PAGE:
Issues such as climate change, innovation, health and good governance would all benefit from more input from economics. Yet the incentives in the profession deter economists from publishing in journals in these areas. They also deter the top journals from publishing papers on these issues – and they make it difficult for new journals to be established unless they are backed by a big professional association.
These are among the conclusions of Professor John Hudson in a study of journal rankings, published in the August 2013 issue of the Economic Journal. His analysis of the powerful impact of journal rankings also suggests that the use of certain lists pushes economists to work in such areas as finance and management.
Every eight years or so, universities up and down the land submit their work to be evaluated in what is currently known as the Research Excellence Framework (REF). For economics, despite claims to the contrary, the basis for this exercise is the quality of the journal in which a paper was published. There is a widespread assumption that one journal is perceived as 4* while another is only 2*.
A further assumption is that all economists know this ranking. Of course they don’t – and there is disagreement at the margins. But to help them in this task, there are various lists. In the UK, two of the most widely used are the Keele list and the Association of Business Schools (ABS) list. Both contain an element of subjectivity.
The main contribution of this study is to link these lists to a set of metrics, such as the number of citations that papers in a journal get, and using these metrics to produce an up-to-date list purged of any subjective bias.
The resulting list contains journals that can confidently be called 4* and others that can confidently be called 3*. But there is a grey area in between, where two journals can be very close together on the metrics, and to put one definitively in a specific category and another in a different category seems slightly arbitrary.
Hence, the study also classes journals as ‘probable 4*’ and ‘possible 4*, for example. For papers in these journals, the REF panel – and anyone else seeking to make a judgement on the work – had better read them and form a judgement.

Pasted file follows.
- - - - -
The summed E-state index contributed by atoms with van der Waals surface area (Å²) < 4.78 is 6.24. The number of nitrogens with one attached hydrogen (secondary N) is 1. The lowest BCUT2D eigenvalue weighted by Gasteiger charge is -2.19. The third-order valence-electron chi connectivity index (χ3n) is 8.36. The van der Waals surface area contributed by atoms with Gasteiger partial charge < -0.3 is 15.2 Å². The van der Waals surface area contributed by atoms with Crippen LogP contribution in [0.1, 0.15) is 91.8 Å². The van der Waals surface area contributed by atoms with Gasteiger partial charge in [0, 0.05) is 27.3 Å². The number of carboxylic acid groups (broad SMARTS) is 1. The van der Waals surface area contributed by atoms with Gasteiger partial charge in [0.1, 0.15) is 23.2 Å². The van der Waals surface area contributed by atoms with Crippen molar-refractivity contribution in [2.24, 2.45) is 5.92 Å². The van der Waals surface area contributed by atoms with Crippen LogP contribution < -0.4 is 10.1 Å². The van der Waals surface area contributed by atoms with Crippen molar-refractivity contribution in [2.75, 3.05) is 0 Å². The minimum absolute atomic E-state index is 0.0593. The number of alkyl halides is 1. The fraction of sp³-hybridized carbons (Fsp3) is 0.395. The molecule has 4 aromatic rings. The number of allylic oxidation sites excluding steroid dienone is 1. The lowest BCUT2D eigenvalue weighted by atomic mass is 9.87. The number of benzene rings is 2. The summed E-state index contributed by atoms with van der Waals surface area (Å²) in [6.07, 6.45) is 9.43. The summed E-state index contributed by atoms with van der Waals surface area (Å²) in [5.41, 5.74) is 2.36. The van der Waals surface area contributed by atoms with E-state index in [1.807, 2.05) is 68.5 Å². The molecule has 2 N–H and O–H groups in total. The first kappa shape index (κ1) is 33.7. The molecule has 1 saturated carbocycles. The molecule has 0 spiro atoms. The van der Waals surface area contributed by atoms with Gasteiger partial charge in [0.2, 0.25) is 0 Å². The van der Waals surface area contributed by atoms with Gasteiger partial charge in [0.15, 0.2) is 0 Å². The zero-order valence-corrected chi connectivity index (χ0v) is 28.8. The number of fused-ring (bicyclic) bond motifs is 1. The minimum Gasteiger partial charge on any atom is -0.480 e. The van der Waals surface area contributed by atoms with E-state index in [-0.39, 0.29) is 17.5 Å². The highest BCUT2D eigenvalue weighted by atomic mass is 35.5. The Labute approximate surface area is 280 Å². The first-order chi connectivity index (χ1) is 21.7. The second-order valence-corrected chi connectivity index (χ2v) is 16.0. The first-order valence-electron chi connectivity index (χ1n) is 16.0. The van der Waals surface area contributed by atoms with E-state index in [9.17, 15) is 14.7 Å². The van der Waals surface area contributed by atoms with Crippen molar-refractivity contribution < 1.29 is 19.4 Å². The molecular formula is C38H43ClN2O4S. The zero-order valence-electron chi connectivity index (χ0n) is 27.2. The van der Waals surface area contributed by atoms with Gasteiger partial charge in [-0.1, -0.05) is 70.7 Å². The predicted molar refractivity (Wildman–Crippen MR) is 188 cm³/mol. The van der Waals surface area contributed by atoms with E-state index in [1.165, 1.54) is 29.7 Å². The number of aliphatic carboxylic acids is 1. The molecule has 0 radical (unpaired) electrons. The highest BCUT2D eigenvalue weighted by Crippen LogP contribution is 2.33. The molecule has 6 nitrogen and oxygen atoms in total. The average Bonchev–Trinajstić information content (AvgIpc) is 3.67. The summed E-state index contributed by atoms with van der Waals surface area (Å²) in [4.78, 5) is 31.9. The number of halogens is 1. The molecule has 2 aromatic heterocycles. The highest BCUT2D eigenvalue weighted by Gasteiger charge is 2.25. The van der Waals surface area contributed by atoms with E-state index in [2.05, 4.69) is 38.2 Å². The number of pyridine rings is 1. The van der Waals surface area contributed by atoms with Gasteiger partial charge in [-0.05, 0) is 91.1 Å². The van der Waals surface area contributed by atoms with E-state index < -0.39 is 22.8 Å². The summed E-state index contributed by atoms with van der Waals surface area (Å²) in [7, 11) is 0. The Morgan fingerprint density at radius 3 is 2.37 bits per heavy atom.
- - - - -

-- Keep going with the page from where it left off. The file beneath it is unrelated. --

The main interest in this study will be from academic economists, journal editors and publishing houses. But there are a number of other conclusions that carry wider relevance.
First, the metrics that influence the ABS list are different to those that influence lists produced by economists, lists such as the Keele one but also others. Economists tend to value a focus on economics. Hence, for example, a journal whose articles tend to be widely cited in journals outside economics will tend not to be as highly rated by economists as a similar journal with a more economics focus.
This is not the case in the ABS list, where an economics focus is actually penalised. Thus, the widespread use of the ABS list in economics departments is distorting incentives, pushing economists to work in areas such as finance and management, which the ABS does value – it is after all a list primarily for business schools – and downgrading those economists who work in other areas.
Economists also tend to value theory journals more than other journals. They also typically revere age – that is, very old journals tend to be rated more highly than their metrics might strictly suggest.
This latter attitude may well be a bias towards what economists have grown up with. But it means that new journals face a tough time in getting established, unless they are backed by a major organisation, such as the American Economic Association or the European Economic Association. The main exception to this would be some of the electronic journals published by Berkeley.
Professor Hudson comments:
‘The emphasis that economists put on their own discipline is not unusual and, in many ways, it is justifiable. After all, if you want to know which is the best economics journal, it is presumably the one that has most impact on other economics journals.
‘Similarly, if you are judging an economist, you will rate more highly their publications in a 4* economics journal than a 4* sociology journal.
‘But there are many issues in the world that can benefit from the toolkit and perspective of good economists, issues such as the environment and governance.
‘Yet the incentives deter the economist from publishing in journals in these areas as well as deterring top economics journals from publishing this type of paper. That is a pity.’
Notes for editors: ‘Ranking Journals’ by John Hudson is published in the August 2013 issue of the Economic Journal.
John Hudson is in the Department of Economics at the University of Bath.